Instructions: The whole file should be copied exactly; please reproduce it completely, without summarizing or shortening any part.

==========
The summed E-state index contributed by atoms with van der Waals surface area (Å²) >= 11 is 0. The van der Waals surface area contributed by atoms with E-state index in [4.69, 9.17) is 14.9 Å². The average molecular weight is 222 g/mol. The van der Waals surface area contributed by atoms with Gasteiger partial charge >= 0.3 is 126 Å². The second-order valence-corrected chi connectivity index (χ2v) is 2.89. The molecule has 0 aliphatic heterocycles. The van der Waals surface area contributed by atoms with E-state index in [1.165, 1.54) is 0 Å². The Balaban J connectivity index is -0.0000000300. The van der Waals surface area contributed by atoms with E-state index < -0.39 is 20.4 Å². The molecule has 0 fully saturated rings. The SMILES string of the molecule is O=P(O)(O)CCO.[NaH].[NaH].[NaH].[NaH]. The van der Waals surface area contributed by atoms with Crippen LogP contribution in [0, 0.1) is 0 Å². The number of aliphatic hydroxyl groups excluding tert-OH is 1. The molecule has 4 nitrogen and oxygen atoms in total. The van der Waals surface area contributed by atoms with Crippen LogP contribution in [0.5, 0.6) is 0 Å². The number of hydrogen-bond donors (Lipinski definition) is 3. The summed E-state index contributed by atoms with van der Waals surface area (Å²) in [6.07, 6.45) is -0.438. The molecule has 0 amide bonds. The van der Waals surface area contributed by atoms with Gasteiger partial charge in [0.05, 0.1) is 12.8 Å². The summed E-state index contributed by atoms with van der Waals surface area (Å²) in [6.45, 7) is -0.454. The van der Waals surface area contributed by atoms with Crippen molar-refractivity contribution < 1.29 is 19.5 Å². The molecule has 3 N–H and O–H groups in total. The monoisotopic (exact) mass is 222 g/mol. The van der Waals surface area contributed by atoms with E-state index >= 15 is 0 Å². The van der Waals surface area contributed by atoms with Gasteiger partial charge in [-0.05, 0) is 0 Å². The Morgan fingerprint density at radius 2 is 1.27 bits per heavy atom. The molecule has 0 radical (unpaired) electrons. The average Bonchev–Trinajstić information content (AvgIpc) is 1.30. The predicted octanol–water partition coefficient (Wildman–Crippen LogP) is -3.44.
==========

The summed E-state index contributed by atoms with van der Waals surface area (Å²) >= 11 is 0. The van der Waals surface area contributed by atoms with E-state index in [4.69, 9.17) is 14.9 Å². The average molecular weight is 222 g/mol. The van der Waals surface area contributed by atoms with Gasteiger partial charge >= 0.3 is 126 Å². The second-order valence-corrected chi connectivity index (χ2v) is 2.89. The molecule has 0 aliphatic heterocycles. The van der Waals surface area contributed by atoms with E-state index in [1.165, 1.54) is 0 Å². The Balaban J connectivity index is -0.0000000300. The van der Waals surface area contributed by atoms with E-state index < -0.39 is 20.4 Å². The molecule has 0 fully saturated rings. The SMILES string of the molecule is O=P(O)(O)CCO.[NaH].[NaH].[NaH].[NaH]. The van der Waals surface area contributed by atoms with Crippen LogP contribution in [0, 0.1) is 0 Å². The number of aliphatic hydroxyl groups excluding tert-OH is 1. The molecule has 4 nitrogen and oxygen atoms in total. The van der Waals surface area contributed by atoms with Crippen LogP contribution in [0.5, 0.6) is 0 Å². The number of hydrogen-bond donors (Lipinski definition) is 3. The summed E-state index contributed by atoms with van der Waals surface area (Å²) in [6.07, 6.45) is -0.438. The molecule has 0 amide bonds. The van der Waals surface area contributed by atoms with Gasteiger partial charge in [0.05, 0.1) is 12.8 Å². The summed E-state index contributed by atoms with van der Waals surface area (Å²) in [6.45, 7) is -0.454. The van der Waals surface area contributed by atoms with Crippen molar-refractivity contribution < 1.29 is 19.5 Å². The molecule has 3 N–H and O–H groups in total. The monoisotopic (exact) mass is 222 g/mol. The van der Waals surface area contributed by atoms with E-state index >= 15 is 0 Å². The van der Waals surface area contributed by atoms with Gasteiger partial charge in [-0.05, 0) is 0 Å². The Morgan fingerprint density at radius 2 is 1.27 bits per heavy atom. The molecule has 0 radical (unpaired) electrons. The average Bonchev–Trinajstić information content (AvgIpc) is 1.30. The predicted octanol–water partition coefficient (Wildman–Crippen LogP) is -3.44.